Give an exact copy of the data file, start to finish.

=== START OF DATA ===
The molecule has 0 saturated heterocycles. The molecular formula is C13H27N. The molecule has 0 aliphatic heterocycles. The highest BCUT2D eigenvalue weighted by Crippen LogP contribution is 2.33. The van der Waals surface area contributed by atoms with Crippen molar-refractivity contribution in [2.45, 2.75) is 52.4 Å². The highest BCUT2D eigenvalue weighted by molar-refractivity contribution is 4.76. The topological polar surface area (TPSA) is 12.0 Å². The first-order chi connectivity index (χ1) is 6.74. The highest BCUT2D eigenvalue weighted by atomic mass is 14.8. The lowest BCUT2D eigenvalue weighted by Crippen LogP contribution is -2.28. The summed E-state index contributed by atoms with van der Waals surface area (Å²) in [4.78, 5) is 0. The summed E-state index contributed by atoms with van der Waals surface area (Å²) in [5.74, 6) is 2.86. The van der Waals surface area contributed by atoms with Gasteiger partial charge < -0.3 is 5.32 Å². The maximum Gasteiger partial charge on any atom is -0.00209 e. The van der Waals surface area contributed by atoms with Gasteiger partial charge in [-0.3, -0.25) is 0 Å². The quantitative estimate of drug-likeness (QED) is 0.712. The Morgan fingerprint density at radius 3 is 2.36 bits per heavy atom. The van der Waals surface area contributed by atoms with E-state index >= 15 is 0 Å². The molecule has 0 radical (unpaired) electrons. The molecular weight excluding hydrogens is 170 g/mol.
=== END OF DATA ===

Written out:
The molecule has 0 saturated heterocycles. The molecular formula is C13H27N. The molecule has 0 aliphatic heterocycles. The highest BCUT2D eigenvalue weighted by Crippen LogP contribution is 2.33. The van der Waals surface area contributed by atoms with Crippen molar-refractivity contribution in [2.45, 2.75) is 52.4 Å². The highest BCUT2D eigenvalue weighted by molar-refractivity contribution is 4.76. The topological polar surface area (TPSA) is 12.0 Å². The first-order chi connectivity index (χ1) is 6.74. The highest BCUT2D eigenvalue weighted by atomic mass is 14.8. The lowest BCUT2D eigenvalue weighted by Crippen LogP contribution is -2.28. The summed E-state index contributed by atoms with van der Waals surface area (Å²) in [4.78, 5) is 0. The summed E-state index contributed by atoms with van der Waals surface area (Å²) in [5.74, 6) is 2.86. The van der Waals surface area contributed by atoms with Gasteiger partial charge < -0.3 is 5.32 Å². The maximum Gasteiger partial charge on any atom is -0.00209 e. The van der Waals surface area contributed by atoms with Gasteiger partial charge in [-0.3, -0.25) is 0 Å². The quantitative estimate of drug-likeness (QED) is 0.712. The Morgan fingerprint density at radius 3 is 2.36 bits per heavy atom. The van der Waals surface area contributed by atoms with E-state index >= 15 is 0 Å². The molecule has 0 radical (unpaired) electrons. The molecular weight excluding hydrogens is 170 g/mol.